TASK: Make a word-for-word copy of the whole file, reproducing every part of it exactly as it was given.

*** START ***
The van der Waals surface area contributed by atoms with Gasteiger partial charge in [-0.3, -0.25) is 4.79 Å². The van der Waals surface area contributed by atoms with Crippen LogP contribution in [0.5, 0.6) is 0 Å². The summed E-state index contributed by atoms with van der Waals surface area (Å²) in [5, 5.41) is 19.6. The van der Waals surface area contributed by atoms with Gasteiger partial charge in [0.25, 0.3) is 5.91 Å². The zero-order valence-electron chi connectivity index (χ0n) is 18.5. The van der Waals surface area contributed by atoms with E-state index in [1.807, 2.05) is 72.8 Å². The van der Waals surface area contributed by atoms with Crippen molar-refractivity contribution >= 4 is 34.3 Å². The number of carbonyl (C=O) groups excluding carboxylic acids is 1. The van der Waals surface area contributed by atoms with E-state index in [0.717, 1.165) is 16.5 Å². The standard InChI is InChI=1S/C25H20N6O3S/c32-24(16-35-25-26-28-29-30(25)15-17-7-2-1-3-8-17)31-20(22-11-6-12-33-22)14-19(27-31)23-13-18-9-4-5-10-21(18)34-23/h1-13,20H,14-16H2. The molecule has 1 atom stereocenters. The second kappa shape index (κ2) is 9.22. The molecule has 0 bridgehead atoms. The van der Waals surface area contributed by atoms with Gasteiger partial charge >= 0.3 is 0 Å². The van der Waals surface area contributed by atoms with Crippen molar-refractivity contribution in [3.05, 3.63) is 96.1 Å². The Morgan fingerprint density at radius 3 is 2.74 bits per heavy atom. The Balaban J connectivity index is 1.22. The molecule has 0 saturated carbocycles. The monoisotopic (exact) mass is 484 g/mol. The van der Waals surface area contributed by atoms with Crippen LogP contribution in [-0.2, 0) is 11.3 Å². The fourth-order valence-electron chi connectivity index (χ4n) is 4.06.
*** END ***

The van der Waals surface area contributed by atoms with Gasteiger partial charge in [-0.3, -0.25) is 4.79 Å². The van der Waals surface area contributed by atoms with Crippen LogP contribution in [0.5, 0.6) is 0 Å². The summed E-state index contributed by atoms with van der Waals surface area (Å²) in [5, 5.41) is 19.6. The van der Waals surface area contributed by atoms with Gasteiger partial charge in [0.25, 0.3) is 5.91 Å². The zero-order valence-electron chi connectivity index (χ0n) is 18.5. The van der Waals surface area contributed by atoms with E-state index in [1.807, 2.05) is 72.8 Å². The van der Waals surface area contributed by atoms with Crippen molar-refractivity contribution >= 4 is 34.3 Å². The number of carbonyl (C=O) groups excluding carboxylic acids is 1. The van der Waals surface area contributed by atoms with E-state index in [0.717, 1.165) is 16.5 Å². The standard InChI is InChI=1S/C25H20N6O3S/c32-24(16-35-25-26-28-29-30(25)15-17-7-2-1-3-8-17)31-20(22-11-6-12-33-22)14-19(27-31)23-13-18-9-4-5-10-21(18)34-23/h1-13,20H,14-16H2. The molecule has 1 atom stereocenters. The second kappa shape index (κ2) is 9.22. The molecule has 0 bridgehead atoms. The van der Waals surface area contributed by atoms with Gasteiger partial charge >= 0.3 is 0 Å². The van der Waals surface area contributed by atoms with Crippen molar-refractivity contribution in [3.05, 3.63) is 96.1 Å². The Morgan fingerprint density at radius 3 is 2.74 bits per heavy atom. The Balaban J connectivity index is 1.22. The molecule has 0 saturated carbocycles. The monoisotopic (exact) mass is 484 g/mol. The van der Waals surface area contributed by atoms with Crippen LogP contribution in [-0.2, 0) is 11.3 Å². The fourth-order valence-electron chi connectivity index (χ4n) is 4.06.